Our time in New Brunswick was short, but really memorable.
Back in Quebec, we decided to purchase a Discovery Pass, and I’m really glad we did. The Discovery Pass grants you entry to all of Canada’s National Parks and several historic sites, so it’s totally worth it if you plan on visiting more than 2 or 3 of these places in a year. The pass is for 12 months, so it’ll last us until next year, which is great.
I’ve never owned a new car, neither do I ever intend on buying one. (Except maybe for a DeLorean time machine replica. That’d be worth spending money on. If I’m ever filthy rich).
I just don’t see the appeal of adding “car payment” to my pile of bills. I’d rather pay in cash, and when that’s not possible, pay it back as quickly as possible on my own terms. Which is why when we did borrow money to pay for a car, we did it on a low cost line of credit and paid it off within a few months.
This past weekend, we hosted another set of couchsurfers. We love Couchsurfing, although people unfamiliar with this mode of travelling probably think we’re nuts. In its simplest terms, couchsurfing means staying with locals when you travel to different places. But it’s so much more than that. Couchsurfing has allowed us to travel the world while staying put, to forge friendships with people who we’d never have met otherwise, to open our minds to the great wide world and to continue to live out our “what goes around comes around” philosophy.
On May 28th, me, my husband, and my three children (ages 6, 4, and almost 2) set out on the road for a 700-kilometre cycling adventure. We had never done any cycle touring in our lives, did not plan this trip out very well (on purpose), and are having an absolute blast nevertheless.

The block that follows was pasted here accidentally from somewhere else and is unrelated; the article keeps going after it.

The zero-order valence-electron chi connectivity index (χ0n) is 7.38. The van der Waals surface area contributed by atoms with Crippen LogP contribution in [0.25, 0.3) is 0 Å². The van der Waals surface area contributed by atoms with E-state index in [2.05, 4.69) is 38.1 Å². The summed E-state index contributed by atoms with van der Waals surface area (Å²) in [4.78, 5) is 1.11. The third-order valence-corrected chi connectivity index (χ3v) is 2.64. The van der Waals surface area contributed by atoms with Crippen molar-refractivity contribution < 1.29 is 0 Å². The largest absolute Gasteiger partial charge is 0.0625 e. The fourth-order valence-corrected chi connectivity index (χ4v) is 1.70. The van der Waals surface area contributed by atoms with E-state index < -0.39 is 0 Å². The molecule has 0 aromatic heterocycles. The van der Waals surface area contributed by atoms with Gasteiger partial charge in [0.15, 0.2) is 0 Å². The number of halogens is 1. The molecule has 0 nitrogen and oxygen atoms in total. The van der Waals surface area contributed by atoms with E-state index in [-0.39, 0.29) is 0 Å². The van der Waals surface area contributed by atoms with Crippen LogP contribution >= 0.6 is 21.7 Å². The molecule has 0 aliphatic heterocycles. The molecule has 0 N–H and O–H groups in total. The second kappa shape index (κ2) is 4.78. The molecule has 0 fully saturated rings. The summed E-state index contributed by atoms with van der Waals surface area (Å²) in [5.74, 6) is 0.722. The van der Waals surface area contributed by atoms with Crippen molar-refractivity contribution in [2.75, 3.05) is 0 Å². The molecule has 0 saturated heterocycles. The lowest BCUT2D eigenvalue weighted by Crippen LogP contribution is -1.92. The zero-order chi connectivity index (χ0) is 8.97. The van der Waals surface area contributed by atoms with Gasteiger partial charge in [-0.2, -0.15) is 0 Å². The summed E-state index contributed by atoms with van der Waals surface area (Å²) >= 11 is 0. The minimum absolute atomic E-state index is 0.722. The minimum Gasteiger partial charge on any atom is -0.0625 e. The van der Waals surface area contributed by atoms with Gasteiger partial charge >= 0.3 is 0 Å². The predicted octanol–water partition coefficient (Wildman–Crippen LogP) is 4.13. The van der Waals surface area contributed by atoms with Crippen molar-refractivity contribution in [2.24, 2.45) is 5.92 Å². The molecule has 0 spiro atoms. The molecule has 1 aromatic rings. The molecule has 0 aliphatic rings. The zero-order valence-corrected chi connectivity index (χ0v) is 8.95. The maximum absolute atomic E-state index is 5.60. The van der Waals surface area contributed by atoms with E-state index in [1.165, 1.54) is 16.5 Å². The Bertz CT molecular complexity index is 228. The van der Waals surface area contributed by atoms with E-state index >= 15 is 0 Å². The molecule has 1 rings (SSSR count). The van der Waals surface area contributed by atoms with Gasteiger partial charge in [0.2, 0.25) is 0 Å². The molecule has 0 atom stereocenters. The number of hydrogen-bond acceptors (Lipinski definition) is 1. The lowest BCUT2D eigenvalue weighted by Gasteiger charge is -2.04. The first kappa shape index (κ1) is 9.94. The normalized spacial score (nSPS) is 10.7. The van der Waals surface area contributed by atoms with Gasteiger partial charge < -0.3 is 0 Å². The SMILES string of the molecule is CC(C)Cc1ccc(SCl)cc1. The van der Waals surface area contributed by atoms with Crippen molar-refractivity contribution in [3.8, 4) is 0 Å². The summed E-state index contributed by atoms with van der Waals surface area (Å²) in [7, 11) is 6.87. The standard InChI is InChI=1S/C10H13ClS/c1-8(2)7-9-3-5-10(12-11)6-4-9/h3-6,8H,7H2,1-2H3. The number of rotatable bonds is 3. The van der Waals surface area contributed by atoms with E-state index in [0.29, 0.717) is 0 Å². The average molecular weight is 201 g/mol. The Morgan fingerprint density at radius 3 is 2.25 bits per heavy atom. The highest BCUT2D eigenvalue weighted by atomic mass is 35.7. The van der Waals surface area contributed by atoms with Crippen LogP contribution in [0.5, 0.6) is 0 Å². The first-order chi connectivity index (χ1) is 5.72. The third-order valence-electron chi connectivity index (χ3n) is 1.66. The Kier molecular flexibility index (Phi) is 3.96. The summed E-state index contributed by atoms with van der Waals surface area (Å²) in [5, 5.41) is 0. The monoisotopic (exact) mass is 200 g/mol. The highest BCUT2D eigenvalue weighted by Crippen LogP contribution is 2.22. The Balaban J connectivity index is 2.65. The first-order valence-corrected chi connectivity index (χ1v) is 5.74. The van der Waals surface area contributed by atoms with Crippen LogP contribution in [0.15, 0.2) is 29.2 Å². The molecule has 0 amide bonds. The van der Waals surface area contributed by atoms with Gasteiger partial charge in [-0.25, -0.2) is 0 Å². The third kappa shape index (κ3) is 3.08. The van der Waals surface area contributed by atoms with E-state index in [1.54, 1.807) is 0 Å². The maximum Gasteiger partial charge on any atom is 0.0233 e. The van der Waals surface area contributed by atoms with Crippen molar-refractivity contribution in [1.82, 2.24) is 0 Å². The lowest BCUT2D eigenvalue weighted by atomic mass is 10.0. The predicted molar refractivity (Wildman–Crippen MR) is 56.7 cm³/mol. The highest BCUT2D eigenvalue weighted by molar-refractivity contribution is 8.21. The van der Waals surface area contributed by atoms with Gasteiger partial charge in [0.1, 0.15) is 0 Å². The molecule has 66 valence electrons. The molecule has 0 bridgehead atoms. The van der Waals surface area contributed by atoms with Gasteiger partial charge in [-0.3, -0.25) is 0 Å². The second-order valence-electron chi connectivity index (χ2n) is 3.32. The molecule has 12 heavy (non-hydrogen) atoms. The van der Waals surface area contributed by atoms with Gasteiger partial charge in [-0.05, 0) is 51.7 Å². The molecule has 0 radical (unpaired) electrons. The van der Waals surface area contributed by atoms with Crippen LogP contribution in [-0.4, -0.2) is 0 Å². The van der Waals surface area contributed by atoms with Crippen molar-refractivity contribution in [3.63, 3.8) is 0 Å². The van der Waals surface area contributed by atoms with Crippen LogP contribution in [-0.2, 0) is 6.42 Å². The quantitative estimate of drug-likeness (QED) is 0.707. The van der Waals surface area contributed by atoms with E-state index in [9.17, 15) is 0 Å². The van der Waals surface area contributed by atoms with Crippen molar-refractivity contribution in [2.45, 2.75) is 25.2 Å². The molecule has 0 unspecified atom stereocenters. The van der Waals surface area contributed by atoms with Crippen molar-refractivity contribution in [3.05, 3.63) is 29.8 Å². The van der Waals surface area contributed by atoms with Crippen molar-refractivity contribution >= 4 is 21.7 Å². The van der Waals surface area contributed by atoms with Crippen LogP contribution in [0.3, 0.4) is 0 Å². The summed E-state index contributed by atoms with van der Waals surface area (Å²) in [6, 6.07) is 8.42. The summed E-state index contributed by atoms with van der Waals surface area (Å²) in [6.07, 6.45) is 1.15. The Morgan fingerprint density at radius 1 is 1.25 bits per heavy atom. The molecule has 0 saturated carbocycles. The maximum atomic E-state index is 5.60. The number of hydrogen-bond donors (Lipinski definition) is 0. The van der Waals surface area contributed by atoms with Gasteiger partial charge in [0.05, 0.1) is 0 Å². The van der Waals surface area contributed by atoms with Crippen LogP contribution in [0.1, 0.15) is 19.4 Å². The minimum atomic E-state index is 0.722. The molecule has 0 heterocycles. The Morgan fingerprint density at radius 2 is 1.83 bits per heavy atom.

On June 9th, we rode through Toronto and decided to stay at a hotel, since a house that can accommodate 5 cycling tourists downtown Toronto is sort of non-existent. We stayed at a fairly nice little hotel apartment with a fully equipped kitchen, so we did enjoy some freshly cooked dinner (we’re basically surviving on tortillas, canned food and protein bars—plus more junk food than I think I’ve eaten in my whole life put together at this point, but hey, it’s all good. You gotta live a little).
This post initially appeared on The Huffington Post.
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I pulled my hood over my head as I looked down into one of nature’s most magnificent creations, and one of my favorite things: a gorgeous waterfall.
We were ten kilometers into our hike at Yosemite National Park in California, and I wasn’t at all tired. I was energized, drinking in every moment, knowing that for the next month and a half, I had even more amazing experiences coming my way.
This was the trip of a lifetime – the trip I had been dreaming about for years, and now it was a reality. My husband and I were on the road for two months, travelling the perimeter of North America – from Ontario out west to Vancouver, from Vancouver to San Francisco, from San Francisco to Florida, from Florida to Newfoundland, and back to Ontario.